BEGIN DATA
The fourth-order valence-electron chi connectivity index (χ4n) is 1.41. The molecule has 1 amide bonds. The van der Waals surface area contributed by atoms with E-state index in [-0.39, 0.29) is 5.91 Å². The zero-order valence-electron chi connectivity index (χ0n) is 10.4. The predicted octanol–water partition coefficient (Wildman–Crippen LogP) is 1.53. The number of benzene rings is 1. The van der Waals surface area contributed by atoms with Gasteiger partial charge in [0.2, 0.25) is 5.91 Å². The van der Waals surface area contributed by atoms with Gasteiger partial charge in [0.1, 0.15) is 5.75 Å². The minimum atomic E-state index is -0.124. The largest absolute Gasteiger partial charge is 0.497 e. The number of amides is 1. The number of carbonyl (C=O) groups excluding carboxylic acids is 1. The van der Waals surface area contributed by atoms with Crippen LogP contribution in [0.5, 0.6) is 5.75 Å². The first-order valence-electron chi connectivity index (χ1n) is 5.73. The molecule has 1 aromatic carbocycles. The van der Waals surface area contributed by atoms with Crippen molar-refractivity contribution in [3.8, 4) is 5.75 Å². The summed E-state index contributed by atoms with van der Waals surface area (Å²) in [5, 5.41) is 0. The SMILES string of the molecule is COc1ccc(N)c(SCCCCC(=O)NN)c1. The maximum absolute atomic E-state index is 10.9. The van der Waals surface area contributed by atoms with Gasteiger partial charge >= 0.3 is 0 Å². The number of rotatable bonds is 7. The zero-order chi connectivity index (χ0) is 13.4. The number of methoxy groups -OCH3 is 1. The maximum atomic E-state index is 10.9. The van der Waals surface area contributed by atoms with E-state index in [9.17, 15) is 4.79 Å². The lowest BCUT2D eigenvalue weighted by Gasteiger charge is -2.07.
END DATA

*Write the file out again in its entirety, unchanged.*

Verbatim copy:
The fourth-order valence-electron chi connectivity index (χ4n) is 1.41. The molecule has 1 amide bonds. The van der Waals surface area contributed by atoms with E-state index in [-0.39, 0.29) is 5.91 Å². The zero-order valence-electron chi connectivity index (χ0n) is 10.4. The predicted octanol–water partition coefficient (Wildman–Crippen LogP) is 1.53. The number of benzene rings is 1. The van der Waals surface area contributed by atoms with Gasteiger partial charge in [0.2, 0.25) is 5.91 Å². The van der Waals surface area contributed by atoms with Gasteiger partial charge in [0.1, 0.15) is 5.75 Å². The minimum atomic E-state index is -0.124. The largest absolute Gasteiger partial charge is 0.497 e. The number of amides is 1. The number of carbonyl (C=O) groups excluding carboxylic acids is 1. The van der Waals surface area contributed by atoms with Crippen LogP contribution in [0.5, 0.6) is 5.75 Å². The first-order valence-electron chi connectivity index (χ1n) is 5.73. The molecule has 1 aromatic carbocycles. The van der Waals surface area contributed by atoms with Crippen molar-refractivity contribution in [3.8, 4) is 5.75 Å². The summed E-state index contributed by atoms with van der Waals surface area (Å²) in [5, 5.41) is 0. The SMILES string of the molecule is COc1ccc(N)c(SCCCCC(=O)NN)c1. The maximum absolute atomic E-state index is 10.9. The van der Waals surface area contributed by atoms with Gasteiger partial charge >= 0.3 is 0 Å². The number of rotatable bonds is 7. The zero-order chi connectivity index (χ0) is 13.4. The number of methoxy groups -OCH3 is 1. The maximum atomic E-state index is 10.9. The van der Waals surface area contributed by atoms with E-state index in [9.17, 15) is 4.79 Å². The lowest BCUT2D eigenvalue weighted by Gasteiger charge is -2.07.